Barmcloth to Barricade
(Barm"cloth`) n. Apron. [Obs.] Chaucer.
(Bar"me*ci`dal) a. [See Barmecide.] Unreal; illusory. "A sort of Barmecidal feast." Hood.
(Bar"me*cide) n. [A prince of the Barmecide family, who, as related in the "Arabian Nights' Tales",
pretended to set before the hungry Shacabac food, on which the latter pretended to feast.] One who
proffers some illusory advantage or benefit. Also used as an adj.: Barmecidal. "A Barmecide feast."
(Bar"mote`) n. [Berg + mote meeting.] A court held in Derbyshire, in England, for deciding
controversies between miners. Blount.
(Barm"y) a. Full of barm or froth; in a ferment. "Barmy beer." Dryden.
Barn owl (Zoöl.), an owl of Europe and America which frequents barns and other buildings. Barn
swallow (Zoöl.), the common American swallow (Hirundo horreorum), which attaches its nest of mud to
the beams and rafters of barns.
(Barn) n. [OE. bern, AS. berern, bern; bere barley + ern, ærn, a close place. &radic92. See
Barley.] A covered building used chiefly for storing grain, hay, and other productions of a farm. In the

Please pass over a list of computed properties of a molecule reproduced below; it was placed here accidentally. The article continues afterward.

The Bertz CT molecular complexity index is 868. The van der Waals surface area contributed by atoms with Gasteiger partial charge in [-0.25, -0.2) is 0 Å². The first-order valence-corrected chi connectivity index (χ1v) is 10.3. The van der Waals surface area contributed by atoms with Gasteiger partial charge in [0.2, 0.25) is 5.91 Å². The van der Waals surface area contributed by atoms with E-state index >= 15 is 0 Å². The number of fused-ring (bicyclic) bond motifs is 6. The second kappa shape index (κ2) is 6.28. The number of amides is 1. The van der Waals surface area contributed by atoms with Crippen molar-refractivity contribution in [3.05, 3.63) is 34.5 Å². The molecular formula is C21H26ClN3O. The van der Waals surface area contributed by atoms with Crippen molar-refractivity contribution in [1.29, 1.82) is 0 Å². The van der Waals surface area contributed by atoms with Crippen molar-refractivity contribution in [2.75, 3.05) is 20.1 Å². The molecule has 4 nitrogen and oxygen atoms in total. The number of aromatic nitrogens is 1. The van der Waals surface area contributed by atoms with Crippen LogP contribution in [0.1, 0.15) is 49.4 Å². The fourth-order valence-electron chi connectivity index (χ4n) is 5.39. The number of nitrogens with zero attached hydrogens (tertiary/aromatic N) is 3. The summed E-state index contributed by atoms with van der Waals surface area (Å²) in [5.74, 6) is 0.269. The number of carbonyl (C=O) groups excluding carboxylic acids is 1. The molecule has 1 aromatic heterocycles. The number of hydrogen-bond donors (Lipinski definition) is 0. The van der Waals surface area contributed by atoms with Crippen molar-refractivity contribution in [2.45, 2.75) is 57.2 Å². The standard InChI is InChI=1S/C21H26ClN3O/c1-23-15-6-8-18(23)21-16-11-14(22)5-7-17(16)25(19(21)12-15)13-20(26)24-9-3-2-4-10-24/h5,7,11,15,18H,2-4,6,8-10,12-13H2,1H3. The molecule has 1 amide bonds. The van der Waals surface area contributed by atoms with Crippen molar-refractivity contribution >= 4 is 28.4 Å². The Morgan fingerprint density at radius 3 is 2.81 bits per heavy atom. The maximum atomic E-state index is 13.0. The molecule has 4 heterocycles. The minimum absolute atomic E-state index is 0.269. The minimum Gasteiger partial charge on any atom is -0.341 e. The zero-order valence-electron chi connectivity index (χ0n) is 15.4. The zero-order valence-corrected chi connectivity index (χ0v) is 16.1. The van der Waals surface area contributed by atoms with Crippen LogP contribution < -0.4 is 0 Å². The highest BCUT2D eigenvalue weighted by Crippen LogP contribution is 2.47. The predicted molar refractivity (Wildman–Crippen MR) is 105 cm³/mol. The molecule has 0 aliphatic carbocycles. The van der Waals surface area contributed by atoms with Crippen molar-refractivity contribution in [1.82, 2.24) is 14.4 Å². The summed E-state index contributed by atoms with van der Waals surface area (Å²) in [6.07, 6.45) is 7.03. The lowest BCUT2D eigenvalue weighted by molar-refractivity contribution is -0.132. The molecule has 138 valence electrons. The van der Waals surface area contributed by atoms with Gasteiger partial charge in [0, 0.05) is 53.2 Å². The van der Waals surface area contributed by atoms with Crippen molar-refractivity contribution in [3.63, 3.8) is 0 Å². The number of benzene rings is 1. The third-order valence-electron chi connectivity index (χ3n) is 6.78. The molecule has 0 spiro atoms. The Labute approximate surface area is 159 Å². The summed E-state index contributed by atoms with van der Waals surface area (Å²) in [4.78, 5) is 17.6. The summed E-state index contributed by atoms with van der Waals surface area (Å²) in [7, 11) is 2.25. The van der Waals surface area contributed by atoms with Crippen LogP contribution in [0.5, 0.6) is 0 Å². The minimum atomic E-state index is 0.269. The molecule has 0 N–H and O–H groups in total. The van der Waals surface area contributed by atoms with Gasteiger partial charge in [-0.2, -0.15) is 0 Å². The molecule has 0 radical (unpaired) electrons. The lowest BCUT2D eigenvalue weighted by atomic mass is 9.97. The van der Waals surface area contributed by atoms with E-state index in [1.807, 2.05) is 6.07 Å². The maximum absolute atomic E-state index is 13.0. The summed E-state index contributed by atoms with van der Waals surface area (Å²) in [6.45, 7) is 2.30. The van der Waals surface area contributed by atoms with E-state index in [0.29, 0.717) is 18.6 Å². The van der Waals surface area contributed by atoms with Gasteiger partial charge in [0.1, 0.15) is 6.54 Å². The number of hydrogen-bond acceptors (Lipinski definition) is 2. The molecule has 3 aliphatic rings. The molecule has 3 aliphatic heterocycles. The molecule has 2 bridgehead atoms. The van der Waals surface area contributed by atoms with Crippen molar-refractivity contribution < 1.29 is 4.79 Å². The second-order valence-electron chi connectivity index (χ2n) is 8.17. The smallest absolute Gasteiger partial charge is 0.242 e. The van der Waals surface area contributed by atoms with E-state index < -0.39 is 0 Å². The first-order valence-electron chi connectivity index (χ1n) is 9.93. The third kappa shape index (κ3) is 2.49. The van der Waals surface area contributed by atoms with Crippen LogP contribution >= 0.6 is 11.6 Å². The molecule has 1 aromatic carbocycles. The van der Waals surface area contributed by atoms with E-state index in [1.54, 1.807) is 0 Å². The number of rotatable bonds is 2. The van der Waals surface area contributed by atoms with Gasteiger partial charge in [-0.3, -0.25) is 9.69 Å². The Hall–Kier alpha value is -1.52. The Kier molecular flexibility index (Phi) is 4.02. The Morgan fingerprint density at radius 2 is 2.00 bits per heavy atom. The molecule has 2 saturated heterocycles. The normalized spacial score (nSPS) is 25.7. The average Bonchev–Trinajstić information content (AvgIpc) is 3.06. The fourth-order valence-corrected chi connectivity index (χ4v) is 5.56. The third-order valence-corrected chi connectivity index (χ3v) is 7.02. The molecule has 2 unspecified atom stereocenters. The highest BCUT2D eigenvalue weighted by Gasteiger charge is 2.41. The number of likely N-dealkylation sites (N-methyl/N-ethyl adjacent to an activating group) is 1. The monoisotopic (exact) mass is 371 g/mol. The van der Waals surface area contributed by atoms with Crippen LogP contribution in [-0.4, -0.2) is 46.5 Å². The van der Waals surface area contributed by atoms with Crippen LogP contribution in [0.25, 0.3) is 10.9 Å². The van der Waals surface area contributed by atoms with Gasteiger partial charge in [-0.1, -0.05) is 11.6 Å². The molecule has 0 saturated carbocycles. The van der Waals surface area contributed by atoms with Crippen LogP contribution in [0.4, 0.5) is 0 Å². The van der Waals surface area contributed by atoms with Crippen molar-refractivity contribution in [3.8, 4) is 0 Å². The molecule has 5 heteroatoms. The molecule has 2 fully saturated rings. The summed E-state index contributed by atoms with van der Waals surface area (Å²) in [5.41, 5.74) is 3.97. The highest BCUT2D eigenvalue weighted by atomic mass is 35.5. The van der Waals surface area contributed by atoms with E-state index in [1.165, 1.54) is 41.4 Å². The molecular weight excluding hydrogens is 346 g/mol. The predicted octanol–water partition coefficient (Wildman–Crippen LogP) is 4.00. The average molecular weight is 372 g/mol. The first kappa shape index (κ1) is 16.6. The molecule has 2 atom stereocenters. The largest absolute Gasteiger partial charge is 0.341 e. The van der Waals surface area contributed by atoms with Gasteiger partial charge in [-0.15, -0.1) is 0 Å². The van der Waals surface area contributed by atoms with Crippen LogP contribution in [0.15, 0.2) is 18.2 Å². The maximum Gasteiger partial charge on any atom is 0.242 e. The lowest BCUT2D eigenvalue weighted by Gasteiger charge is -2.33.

United States a part of the barn is often used for stables.
(Barn), v. t. To lay up in a barn. [Obs.] Shak.
Men . . . often barn up the chaff, and burn up the grain.
(Barn), n. A child. [Obs.] See Bairn.
(Bar"na*bite) n. (Eccl. Hist.) A member of a religious order, named from St. Barnabas.
Barnacle eater (Zoöl.), the orange filefish. Barnacle scale (Zoöl.), a bark louse (Ceroplastes cirripediformis)
of the orange and quince trees in Florida. The female scale curiously resembles a sessile barnacle in
(Bar"na*cle) n. [Prob. from E. barnacle a kind of goose, which was popularly supposed to
grow from this shellfish; but perh. from LL. bernacula for pernacula, dim. of perna ham, sea mussel; cf.
Gr. pe`rna ham. Cf. F. bernacle, barnacle, E. barnacle a goose; and Ir. bairneach, barneach, limpet.]
(Zoöl.) Any cirriped crustacean adhering to rocks, floating timber, ships, etc., esp. (a) the sessile species
and (b) the stalked or goose barnacles (genus Lepas and allies). See Cirripedia, and Goose barnacle.
(Bar"na*cle), n. [See Bernicle.] A bernicle goose.
(Bar"na*cle), n. [OE. bernak, bernacle; cf. OF. bernac, and Prov. F. (Berri) berniques, spectacles.]
1. pl. (Far.) An instrument for pinching a horse's nose, and thus restraining him. [Formerly used in
The barnacles . . . give pain almost equal to that of the switch.Youatt.
2. pl. Spectacles; so called from their resemblance to the barnacles used by farriers. [Cant, Eng.]
(Barn"yard`) n. A yard belonging to a barn.
(||Ba*roc"co) a. [It.] (Arch.) See Baroque.